3. I literally have no plates on my ps5 the panels keep way too much heat inside it’ll stay colder 100% without the plates trust me I had overheating issues til I took them off. Sometimes it still happens but may take over 100 plus hours with plates maybe 5 tops.
      REPLY ON YOUTUBE

    4. I’m confused. At 13:30 your charts show that temperatures fell way down between games using the Darkplates, whereas it stayed almost the same with the regular PS5 plates. How is it, then, that your conclusion from that is that the Darkplates have WORSE heat dissipation? If temps are falling faster between games… that’s better dissipation, is it not?
      REPLY ON YOUTUBE

    5. can you do a video test with the original sony plate on the intake of the fan and the dbrand on the exhaust side? im interest on knowing if keeping the sony back pressure but maximizing the discharge pressure make a different outcome.Also would be interesting to see dbrand vents closed about 30% allowing a little more air directed through the front of the playstation allowing maybe more cooling to the SSD area.
      REPLY ON YOUTUBE

    6. Is the “EZDIY-FAB M.2 SSD heatsink 2280, Double-Sided Heat Sink, High Performance SSD Radiator” meant to perform without the ssd bay cover? I bought it off your recommendation and its a tight fit
      REPLY ON YOUTUBE

    7. So my question would be, without the plate dont we run the risk of dust and lint build up overall affecting the nvme drive in the long term. Obviously there are those who wont clean their system often so its more or less directed toward them.
      REPLY ON YOUTUBE

    8. I came Up with the best solution. I got the digital edition on day one of launch. And immediately noticed the capability of the fan’s airflow power. A dust prevention method needed to be done. Also the thermals with covers on concerned me too. The shells are just cosmetics/design products, maybe a safety Funktion too. Preventing children to put stuff into an operating fan etc. long story short : My modified PS5 has better thermodynamics and covers the dust problem, and that’s a real problem in the PS5 Design.

      Check out my modified unit here: It goes strong since almost two years and two very hot summers with up to 40 Celsius!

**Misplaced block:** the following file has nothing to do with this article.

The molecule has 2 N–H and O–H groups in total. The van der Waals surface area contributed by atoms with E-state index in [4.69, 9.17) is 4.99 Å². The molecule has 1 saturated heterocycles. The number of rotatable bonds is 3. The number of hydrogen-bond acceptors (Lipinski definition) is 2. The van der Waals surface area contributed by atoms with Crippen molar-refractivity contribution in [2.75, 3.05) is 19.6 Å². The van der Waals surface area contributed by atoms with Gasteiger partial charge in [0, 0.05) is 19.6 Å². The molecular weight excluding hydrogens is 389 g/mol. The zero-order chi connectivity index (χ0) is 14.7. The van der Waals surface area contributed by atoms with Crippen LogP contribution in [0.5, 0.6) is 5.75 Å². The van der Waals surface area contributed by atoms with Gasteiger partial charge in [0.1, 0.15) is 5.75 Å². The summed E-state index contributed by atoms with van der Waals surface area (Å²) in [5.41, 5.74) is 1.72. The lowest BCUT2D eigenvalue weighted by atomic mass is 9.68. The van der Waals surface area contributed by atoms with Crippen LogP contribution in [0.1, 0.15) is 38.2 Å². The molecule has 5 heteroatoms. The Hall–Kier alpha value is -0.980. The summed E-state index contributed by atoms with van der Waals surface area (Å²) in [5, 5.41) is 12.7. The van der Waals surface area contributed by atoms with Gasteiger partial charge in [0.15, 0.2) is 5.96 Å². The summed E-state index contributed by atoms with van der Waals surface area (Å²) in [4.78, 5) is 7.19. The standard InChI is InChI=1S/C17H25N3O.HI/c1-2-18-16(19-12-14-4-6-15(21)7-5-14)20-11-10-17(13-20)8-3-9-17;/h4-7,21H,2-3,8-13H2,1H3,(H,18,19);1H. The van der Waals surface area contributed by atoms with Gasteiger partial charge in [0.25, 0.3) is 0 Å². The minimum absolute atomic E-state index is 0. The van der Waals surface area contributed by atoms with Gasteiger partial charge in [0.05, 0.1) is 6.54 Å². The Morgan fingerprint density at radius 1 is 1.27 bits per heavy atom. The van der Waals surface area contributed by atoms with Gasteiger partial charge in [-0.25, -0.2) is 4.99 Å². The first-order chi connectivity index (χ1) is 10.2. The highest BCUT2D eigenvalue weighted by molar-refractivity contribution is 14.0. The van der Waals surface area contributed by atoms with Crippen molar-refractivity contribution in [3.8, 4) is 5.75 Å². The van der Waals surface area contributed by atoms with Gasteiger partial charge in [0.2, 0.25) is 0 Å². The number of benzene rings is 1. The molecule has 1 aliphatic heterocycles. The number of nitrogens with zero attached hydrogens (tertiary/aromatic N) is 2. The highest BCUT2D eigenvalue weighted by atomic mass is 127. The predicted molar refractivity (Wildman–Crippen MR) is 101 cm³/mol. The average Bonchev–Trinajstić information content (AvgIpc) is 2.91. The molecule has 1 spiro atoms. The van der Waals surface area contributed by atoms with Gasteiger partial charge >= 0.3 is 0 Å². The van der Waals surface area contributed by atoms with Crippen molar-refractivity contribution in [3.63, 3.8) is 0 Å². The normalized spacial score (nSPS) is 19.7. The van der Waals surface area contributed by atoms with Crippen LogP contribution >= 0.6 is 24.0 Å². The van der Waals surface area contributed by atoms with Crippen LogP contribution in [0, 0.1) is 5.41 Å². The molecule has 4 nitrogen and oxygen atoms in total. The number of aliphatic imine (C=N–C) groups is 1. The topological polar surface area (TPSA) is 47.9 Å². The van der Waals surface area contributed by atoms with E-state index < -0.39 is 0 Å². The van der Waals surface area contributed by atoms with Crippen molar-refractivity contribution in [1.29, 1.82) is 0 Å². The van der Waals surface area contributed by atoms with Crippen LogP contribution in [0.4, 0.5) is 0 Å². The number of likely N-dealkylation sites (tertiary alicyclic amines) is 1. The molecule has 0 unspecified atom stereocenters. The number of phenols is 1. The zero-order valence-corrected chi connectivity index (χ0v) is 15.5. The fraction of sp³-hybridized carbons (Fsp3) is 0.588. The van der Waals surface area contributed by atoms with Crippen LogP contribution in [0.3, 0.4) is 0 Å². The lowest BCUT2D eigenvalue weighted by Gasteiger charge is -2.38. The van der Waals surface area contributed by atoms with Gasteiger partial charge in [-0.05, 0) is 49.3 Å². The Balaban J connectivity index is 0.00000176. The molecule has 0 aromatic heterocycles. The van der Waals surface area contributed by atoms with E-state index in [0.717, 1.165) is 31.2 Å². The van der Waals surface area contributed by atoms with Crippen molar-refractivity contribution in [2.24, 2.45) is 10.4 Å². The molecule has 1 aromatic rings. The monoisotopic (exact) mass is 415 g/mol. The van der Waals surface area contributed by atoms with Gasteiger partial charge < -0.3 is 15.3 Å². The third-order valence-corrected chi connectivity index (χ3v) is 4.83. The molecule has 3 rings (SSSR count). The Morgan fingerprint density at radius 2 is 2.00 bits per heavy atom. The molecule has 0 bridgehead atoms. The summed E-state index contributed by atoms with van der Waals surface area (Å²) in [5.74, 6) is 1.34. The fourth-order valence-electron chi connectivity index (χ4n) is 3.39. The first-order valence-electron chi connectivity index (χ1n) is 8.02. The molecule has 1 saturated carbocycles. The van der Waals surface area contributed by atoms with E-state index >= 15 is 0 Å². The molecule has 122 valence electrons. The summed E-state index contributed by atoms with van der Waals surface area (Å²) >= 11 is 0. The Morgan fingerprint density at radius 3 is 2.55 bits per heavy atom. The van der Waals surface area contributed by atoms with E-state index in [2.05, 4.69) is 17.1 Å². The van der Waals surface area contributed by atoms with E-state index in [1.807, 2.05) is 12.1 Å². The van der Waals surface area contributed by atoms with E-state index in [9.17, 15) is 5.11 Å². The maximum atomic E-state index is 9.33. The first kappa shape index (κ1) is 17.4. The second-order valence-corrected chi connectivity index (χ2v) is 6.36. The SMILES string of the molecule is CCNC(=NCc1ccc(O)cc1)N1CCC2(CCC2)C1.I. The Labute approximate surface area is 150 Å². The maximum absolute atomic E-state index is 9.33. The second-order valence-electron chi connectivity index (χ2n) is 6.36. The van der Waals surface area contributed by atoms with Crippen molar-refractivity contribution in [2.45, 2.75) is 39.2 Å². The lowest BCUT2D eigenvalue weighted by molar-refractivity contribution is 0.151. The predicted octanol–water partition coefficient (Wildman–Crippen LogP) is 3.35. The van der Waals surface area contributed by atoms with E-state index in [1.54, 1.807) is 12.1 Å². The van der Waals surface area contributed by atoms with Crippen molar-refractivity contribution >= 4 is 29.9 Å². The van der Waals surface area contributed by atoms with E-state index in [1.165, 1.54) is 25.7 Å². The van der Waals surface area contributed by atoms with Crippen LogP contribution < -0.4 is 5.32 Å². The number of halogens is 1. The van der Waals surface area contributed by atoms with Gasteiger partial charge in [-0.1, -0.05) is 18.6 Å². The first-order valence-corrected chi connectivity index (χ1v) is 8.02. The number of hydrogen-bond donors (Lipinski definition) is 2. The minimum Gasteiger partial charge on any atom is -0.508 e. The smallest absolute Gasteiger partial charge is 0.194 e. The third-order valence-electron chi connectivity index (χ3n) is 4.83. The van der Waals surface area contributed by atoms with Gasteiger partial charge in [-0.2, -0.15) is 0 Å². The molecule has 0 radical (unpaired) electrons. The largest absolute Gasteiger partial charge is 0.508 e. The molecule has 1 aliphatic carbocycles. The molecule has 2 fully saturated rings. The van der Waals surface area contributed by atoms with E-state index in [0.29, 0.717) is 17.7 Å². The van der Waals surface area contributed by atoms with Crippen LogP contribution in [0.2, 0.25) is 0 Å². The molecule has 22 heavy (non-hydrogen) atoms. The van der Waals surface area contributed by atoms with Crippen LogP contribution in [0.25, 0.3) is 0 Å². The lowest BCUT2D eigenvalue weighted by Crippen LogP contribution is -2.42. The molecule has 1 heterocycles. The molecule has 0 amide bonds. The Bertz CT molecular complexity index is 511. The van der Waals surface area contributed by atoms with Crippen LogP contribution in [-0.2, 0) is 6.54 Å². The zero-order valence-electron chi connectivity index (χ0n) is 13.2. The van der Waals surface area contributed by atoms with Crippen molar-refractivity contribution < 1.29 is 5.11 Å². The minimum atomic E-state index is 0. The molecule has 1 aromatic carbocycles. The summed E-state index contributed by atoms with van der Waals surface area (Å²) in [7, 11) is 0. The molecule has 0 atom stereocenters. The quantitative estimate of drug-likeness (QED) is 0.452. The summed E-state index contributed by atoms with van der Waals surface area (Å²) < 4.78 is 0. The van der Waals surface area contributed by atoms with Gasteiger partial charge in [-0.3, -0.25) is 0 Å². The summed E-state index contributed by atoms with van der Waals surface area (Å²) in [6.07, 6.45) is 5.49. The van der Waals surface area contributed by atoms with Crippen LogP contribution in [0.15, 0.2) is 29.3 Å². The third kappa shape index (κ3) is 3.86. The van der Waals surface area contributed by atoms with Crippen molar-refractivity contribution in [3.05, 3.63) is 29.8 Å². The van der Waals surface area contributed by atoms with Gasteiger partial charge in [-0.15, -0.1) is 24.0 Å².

https://youtu.be/t6WViI6DTms
      REPLY ON YOUTUBE

    9. you don’t measure the direct temperature of any modules, you measure the ambient temperature between the plastics. Try a Sabrent M.2 heatsink it uses both the original “negative pressure” BS AND creates a heat sink that takes up the entire cover door. its basically a replacement cover door
      REPLY ON YOUTUBE

    10. Bought the Darkplates, added a screen to the curved intake/center section and even added a micron mesh to the Darkplates to reduce dust intake. I also plan on removing the fan cover grates since they are simply useless unless you plan on travelling. The Darkplates actually DO assist in active airflow and reduce the internal temps by 40 degrees Fahrenheit. Gamers Nexus numbers with/without PS cover plates temps would be more accurate since they placed thermocouples on the actual memory and processors and you are taking a temperature of a piece of plastic that maintains the same constant temperature. I even ran a FLIR camera on my system after 2 hours of playing Horizon Forbidden West in resolution (4K) mode and the exhaust temperature was 50 degrees Fahrenheit lower than with my old PS5 plates. Plus you can see on your PS plates side that the graphics activity is much less drastic than the Darkplates video. you were really trying to get that processor to work on the Darkplate side.
      REPLY ON YOUTUBE